As if financing the purchase of a rapidly depreciating asset isn’t bad enough, financing it for an extended period of time is even worse. Financing the purchase of a car or truck for more than 5 years just so you can afford the payments is not a wise financial move, regardless of how bad you want that vehicle. If you need additional time to make the payments affordable you are only lying to yourself and likely purchasing more vehicle than you really need. Don’t let your car make you poor.
How long do you actually intend on owning the vehicle? Many people own their car or truck less than the term of the loan as it is, so how long do you really expect to be driving it? Will the vehicle even last that long before it becomes more expensive to repair it than it is worth? Even with a standard 36-60 month loan it will generally take you at least three years before the car you are driving will be worth more than you owe unless you put a significant down payment on it.
It all comes down to depreciation. Typically, a new vehicle will depreciate 15-20% during the first year. After that your car will generally see between a 10-20% depreciation per year depending on make and model as well as wear and tear. This is a significant loss each year, so stretching your financing out for five years or more not only costs you more in interest, but you are continuing to pay for an asset that is constantly dropping in value to the point it is almost worthless once the loan is paid off. The more interest you end up paying over the life of the loan, the greater your overall loss will be when it comes time to sell.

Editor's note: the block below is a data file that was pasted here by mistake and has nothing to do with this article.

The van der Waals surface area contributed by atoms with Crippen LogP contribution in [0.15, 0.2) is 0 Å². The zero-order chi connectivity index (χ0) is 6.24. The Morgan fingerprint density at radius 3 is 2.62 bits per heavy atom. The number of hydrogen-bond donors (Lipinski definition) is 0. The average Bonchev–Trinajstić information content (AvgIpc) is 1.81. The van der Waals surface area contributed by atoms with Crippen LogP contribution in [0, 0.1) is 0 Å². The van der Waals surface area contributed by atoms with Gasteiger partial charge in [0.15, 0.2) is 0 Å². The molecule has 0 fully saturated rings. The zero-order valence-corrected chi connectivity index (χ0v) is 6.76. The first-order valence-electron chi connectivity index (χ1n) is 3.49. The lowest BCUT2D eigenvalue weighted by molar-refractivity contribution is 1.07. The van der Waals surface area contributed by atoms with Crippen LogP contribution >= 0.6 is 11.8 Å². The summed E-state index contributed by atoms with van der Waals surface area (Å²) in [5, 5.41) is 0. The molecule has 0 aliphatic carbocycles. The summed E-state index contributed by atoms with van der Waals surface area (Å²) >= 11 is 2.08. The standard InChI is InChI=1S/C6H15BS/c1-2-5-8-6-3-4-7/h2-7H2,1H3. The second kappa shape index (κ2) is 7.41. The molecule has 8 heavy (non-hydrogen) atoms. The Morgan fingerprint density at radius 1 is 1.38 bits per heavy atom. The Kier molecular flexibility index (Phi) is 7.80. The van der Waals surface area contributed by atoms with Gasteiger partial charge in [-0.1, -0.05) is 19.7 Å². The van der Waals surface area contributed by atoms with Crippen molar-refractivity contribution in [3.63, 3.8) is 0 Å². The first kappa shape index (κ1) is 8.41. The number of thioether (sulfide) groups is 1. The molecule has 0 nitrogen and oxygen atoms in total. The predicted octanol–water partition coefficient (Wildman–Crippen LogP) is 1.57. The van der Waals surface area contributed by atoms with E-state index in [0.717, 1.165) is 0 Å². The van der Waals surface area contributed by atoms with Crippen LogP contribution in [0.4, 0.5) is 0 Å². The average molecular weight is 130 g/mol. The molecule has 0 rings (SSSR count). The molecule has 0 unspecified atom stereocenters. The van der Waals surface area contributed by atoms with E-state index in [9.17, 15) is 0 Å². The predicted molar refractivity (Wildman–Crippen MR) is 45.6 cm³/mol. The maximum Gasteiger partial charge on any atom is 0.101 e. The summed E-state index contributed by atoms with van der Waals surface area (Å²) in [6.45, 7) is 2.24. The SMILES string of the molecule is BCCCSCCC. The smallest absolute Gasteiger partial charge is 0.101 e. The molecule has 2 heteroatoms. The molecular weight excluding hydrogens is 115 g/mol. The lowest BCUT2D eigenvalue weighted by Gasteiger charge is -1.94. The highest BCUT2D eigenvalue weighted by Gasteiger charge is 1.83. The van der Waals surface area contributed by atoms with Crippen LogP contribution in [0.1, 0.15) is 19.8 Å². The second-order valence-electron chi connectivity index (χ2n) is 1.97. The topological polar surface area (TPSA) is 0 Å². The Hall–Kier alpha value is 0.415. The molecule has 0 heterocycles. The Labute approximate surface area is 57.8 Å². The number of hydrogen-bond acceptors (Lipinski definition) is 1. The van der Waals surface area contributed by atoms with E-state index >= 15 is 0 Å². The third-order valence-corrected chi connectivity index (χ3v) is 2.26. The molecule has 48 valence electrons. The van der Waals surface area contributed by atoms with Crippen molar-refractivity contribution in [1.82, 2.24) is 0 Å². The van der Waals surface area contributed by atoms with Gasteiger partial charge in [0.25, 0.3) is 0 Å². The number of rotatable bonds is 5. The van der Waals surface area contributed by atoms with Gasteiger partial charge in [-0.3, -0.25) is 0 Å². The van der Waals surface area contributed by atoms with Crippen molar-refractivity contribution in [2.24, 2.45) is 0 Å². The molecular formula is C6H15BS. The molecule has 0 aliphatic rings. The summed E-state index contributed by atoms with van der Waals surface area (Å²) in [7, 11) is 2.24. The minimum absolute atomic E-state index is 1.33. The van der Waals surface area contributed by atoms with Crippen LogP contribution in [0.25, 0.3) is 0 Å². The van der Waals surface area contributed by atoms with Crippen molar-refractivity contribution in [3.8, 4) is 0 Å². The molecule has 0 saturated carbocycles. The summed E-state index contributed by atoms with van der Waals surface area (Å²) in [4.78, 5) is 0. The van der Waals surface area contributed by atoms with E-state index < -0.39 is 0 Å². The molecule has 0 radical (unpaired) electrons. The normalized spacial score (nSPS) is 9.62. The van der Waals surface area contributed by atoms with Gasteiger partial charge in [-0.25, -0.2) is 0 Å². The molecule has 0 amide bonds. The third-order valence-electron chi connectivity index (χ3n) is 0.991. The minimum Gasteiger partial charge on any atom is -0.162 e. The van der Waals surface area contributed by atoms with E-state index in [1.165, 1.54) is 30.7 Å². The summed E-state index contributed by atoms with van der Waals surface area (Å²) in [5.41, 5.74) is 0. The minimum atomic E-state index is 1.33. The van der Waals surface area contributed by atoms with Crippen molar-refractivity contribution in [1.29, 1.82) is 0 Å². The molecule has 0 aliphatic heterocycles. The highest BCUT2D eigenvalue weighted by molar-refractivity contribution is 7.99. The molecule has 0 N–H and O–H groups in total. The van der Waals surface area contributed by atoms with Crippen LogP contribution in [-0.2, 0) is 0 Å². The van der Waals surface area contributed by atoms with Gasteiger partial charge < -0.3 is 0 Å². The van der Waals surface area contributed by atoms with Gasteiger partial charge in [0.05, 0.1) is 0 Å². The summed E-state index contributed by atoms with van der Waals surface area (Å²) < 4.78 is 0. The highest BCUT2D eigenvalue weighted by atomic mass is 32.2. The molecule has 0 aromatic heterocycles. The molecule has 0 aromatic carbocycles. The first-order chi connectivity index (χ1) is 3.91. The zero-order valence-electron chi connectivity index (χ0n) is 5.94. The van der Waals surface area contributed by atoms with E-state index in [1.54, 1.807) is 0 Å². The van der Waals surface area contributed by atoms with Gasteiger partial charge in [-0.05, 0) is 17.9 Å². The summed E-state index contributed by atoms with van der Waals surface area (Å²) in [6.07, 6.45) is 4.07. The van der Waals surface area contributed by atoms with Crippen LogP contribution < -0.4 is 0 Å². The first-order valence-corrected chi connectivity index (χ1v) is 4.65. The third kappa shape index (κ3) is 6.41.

Think About Total Price, Not Payments
One of the biggest traps consumers fall into today is thinking of purchases as payments instead of the actual price. With people financing everything from homes, entertainment systems, to even new clothes, it’s no surprise people are often more concerned about what type of payment they can afford instead of what the item actually costs.
When buying a vehicle, the first thing you should do is to start thinking about how much total car you can afford and what a reasonable payment would be for that car. Dealers and car salesmen are notorious for shying away from the price and talking about how they can lower your monthly payment in order to up-sell you into something more than you need. The number one way they can make your payment lower is by stretching out the term of the loan, which in the end just has you shelling out more money towards interest.
Also, don’t forget about the total car ownership costs. Your monthly payment for the car itself is just a small fraction of what it will really cost you. You also have to consider car insurance, gas, and maintenance costs. In some cases the gas and insurance alone might amount to as much as the car payment itself.
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Filed Under: Personal Finance
About the Author: Jeremy Vohwinkle is a Chartered Retirement Planning Counselor® and spent a few years working as a financial planner. Today, he helps people make the most of their money by writing about personal finance here and elsewhere on the web. Jeremy is also Coach at Adaptu and a regular contributor for other publications such as Intuit, and American Express. Be sure to follow Jeremy on Twitter or Google+.